On March 20, several attacks hit various South Korean government agencies and corporations, resulting in major disruptions to their operations. The incident started when several of their computer screens went black, while others were showing images of a skull and a “warning”.
However, Trend Micro was able to protect our enterprise users in Korea against this threat. We have determined two separate scenarios that are related to this event and how our solutions averted and can help customers prevent the said threat.
Two of our threat discovery solutions – Deep Discovery Inspector and Deep Discovery Advisor – heuristically detected and reported malicious traffic and messages sent to two Trend Micro customers, which we later determined to be related to this attack. Because our solutions were able to detect this attack, this gave customers actionable intelligence (information such as malware’s dropped files, malicious URL, to name a few) that enabled them to take appropriate actions and mitigate the risk of the attack. Our threat discovery solutions detected this threat as HEUR_NAMETRICK.B in ATSE 9.740.1012.
In a different scenario, we have acquired several samples (detected as TROJ_KILLMBR.SM), which we believe were responsible for the reported blank computer screens that occured in certain South Korean entities. This malware overwrites the Master Boot Record (MBR), with a series of the words HASTATI. and PRINCPES. In normal usage, the MBR contains information necessary for any operating system to boot correctly. It then automatically restarts the system. When the system restarts, due to the damaged MBR, the system is unable to boot.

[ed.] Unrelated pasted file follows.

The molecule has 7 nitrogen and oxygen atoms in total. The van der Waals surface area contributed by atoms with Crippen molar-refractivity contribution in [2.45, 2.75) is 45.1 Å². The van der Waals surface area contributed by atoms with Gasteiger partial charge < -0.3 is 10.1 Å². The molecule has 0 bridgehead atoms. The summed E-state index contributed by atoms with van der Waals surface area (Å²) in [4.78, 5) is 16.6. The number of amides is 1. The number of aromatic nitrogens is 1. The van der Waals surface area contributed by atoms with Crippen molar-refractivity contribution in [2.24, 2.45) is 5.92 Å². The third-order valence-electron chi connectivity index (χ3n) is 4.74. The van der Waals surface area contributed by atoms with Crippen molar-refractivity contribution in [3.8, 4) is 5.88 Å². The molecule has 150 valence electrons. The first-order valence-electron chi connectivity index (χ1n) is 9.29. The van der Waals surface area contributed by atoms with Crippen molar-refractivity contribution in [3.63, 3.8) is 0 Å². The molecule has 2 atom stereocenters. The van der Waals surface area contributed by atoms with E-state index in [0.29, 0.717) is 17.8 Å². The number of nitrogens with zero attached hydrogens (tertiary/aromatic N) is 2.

Though this routine of targeting the MBR is not new (this is not unusual in ransomware, which locks systems until users make payments to cybercrime gangs), this makes system cleanup more difficult and time consuming.
Other attacks have also hit South Korean targets at this time. The website of a major electronics conglomerate was defaced. In addition, the websites of several banks may have been compromised and exploits used to plant backdoors on the systems of visitors. At this point, there is no evidence that these attacks were coordinated or connected in any manner; the timing may have been purely coincidental or opportunistic.
In addition, the malicious files involved in the attacks above are detected by other Trend Micro products and solutions using Official Pattern Release 9.801.00 or later. Our investigation into these attacks are still in progress, and we will release more details at a further time as necessary.